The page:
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Legal & General HRD: Wellbeing doesn’t have to be expensive


Implementing wellbeing programmes doesn’t need to be expensive if HR is “smart”, according to Legal & General group HR director Elaine MacLean.

MacLean told HR magazine HR directors could “consider being smarter about opportunities without spending vast sums of money” in order to gain buy-in from senior leaders.

“It’s about what you’re trying to achieve,” she said. “Don’t assume you need to spend a lot of money to do it.”

For example, Legal & General worked with a number of charity partners, including the British Heart Foundation and Mind, trading business expertise in exchange for awareness sessions.

MacLean said she didn’t want Legal & General’s wellbeing strategy to be “a massive programme that made people feel sheep-dipped”.

Instead the organisation focused on three strands: my money, my life and my health. The campaign tied together a number of areas of wellbeing; namely physical, mental, financial and personal.

“You don’t need to spend a lot of money, you just need to spend some time pulling together clear themes,” advised MacLean. “Having the three strands means everything came under those and it makes the communications more powerful.”

Initiatives include using the government-backed scheme StepJockey, which evaluates the calories burned using the stairs in an office, inviting nurses on site to offer health assessments, and helping staff to manage their finances.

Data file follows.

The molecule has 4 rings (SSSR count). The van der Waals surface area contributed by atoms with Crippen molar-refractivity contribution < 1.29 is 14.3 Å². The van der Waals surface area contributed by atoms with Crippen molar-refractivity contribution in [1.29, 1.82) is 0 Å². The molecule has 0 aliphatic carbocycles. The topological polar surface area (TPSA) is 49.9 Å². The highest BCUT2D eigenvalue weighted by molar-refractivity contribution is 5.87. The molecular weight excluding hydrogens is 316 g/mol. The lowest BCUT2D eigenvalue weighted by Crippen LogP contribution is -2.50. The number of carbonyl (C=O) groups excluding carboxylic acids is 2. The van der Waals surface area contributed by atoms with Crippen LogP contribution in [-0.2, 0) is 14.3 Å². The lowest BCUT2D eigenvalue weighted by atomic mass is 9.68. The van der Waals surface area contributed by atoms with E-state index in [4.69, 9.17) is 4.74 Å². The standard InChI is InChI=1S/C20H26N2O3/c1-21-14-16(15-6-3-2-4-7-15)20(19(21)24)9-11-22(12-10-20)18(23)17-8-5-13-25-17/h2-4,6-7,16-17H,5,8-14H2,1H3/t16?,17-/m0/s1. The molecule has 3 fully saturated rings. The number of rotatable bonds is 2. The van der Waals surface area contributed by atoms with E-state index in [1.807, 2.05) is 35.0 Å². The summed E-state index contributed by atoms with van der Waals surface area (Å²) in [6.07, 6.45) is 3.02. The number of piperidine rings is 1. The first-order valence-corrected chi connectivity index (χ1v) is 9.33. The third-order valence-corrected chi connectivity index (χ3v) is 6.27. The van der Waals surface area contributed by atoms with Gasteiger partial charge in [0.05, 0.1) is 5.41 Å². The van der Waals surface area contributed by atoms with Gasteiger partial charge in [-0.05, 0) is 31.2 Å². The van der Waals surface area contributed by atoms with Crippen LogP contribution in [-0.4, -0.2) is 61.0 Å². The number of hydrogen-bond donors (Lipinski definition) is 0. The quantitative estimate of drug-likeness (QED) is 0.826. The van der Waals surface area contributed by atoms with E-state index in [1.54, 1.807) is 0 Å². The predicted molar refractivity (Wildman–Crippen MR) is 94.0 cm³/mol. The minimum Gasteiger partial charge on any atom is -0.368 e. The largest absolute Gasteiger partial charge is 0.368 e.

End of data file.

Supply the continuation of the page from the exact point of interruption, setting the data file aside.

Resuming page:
MacLean said a key aim was to encourage employees to address their health and wellbeing without feeling it was being forced upon them.

“We don’t want it to feel like a nanny state,” she said. “It needs to be about making it easy for people.”

Appointing wellbeing champions who are not fitness fanatics has been helpful in engaging staff in the programmes. “It helps to get unlikely champions,” she said.

Building the business case for wellbeing

HR magazine is holding a live HR Lunchtime Debate broadcast on building the business case for wellbeing on 24 June 2015, in conjunction with Unum.

The debate will explore why wellbeing often isn't viewed as a boardroom issue and features Matt Freeland, senior HR director (European snacks category supply chain) at PepsiCo, Stephen Bevan, director of the Centre for Workforce Effectiveness at The Work Foundation, Anthony Douglas, CEO at Cafcass and Joanne Abate, assistant VP global health management at Unum.

To register, click here